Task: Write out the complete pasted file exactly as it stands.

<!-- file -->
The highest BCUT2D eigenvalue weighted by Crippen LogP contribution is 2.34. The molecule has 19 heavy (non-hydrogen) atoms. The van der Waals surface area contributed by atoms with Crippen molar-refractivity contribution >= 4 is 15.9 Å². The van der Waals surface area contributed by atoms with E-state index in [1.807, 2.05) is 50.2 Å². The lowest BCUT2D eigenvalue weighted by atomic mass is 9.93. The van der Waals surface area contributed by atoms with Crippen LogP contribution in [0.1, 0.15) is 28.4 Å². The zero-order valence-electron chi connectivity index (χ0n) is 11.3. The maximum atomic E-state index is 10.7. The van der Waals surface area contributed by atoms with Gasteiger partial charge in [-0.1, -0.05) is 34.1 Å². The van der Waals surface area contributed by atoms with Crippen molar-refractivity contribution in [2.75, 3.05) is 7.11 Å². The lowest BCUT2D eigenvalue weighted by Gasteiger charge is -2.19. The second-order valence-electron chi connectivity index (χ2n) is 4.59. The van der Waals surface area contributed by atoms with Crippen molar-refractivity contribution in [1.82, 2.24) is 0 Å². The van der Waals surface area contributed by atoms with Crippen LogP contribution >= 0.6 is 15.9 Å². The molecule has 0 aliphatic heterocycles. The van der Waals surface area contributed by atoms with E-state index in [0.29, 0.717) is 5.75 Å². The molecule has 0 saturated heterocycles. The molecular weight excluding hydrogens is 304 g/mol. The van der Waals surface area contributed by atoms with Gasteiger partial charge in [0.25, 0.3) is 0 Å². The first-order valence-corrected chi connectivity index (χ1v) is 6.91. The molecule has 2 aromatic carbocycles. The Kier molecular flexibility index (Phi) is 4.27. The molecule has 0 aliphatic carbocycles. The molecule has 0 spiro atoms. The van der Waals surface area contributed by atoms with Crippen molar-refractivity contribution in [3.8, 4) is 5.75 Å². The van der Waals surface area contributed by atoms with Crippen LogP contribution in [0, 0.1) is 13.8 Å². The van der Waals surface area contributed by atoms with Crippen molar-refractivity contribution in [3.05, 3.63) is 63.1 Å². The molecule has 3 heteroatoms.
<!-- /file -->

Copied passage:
The highest BCUT2D eigenvalue weighted by Crippen LogP contribution is 2.34. The molecule has 19 heavy (non-hydrogen) atoms. The van der Waals surface area contributed by atoms with Crippen molar-refractivity contribution >= 4 is 15.9 Å². The van der Waals surface area contributed by atoms with E-state index in [1.807, 2.05) is 50.2 Å². The lowest BCUT2D eigenvalue weighted by atomic mass is 9.93. The van der Waals surface area contributed by atoms with Crippen LogP contribution in [0.1, 0.15) is 28.4 Å². The zero-order valence-electron chi connectivity index (χ0n) is 11.3. The maximum atomic E-state index is 10.7. The van der Waals surface area contributed by atoms with Gasteiger partial charge in [-0.1, -0.05) is 34.1 Å². The van der Waals surface area contributed by atoms with Crippen molar-refractivity contribution in [2.75, 3.05) is 7.11 Å². The lowest BCUT2D eigenvalue weighted by Gasteiger charge is -2.19. The second-order valence-electron chi connectivity index (χ2n) is 4.59. The van der Waals surface area contributed by atoms with Crippen molar-refractivity contribution in [1.82, 2.24) is 0 Å². The van der Waals surface area contributed by atoms with Crippen LogP contribution >= 0.6 is 15.9 Å². The molecule has 0 aliphatic heterocycles. The van der Waals surface area contributed by atoms with E-state index in [0.29, 0.717) is 5.75 Å². The molecule has 0 saturated heterocycles. The molecular weight excluding hydrogens is 304 g/mol. The van der Waals surface area contributed by atoms with Gasteiger partial charge in [0.25, 0.3) is 0 Å². The first-order valence-corrected chi connectivity index (χ1v) is 6.91. The molecule has 2 aromatic carbocycles. The Kier molecular flexibility index (Phi) is 4.27. The molecule has 0 aliphatic carbocycles. The molecule has 0 spiro atoms. The van der Waals surface area contributed by atoms with Crippen molar-refractivity contribution in [3.8, 4) is 5.75 Å². The van der Waals surface area contributed by atoms with Crippen LogP contribution in [0, 0.1) is 13.8 Å². The van der Waals surface area contributed by atoms with Crippen molar-refractivity contribution in [3.05, 3.63) is 63.1 Å². The molecule has 3 heteroatoms.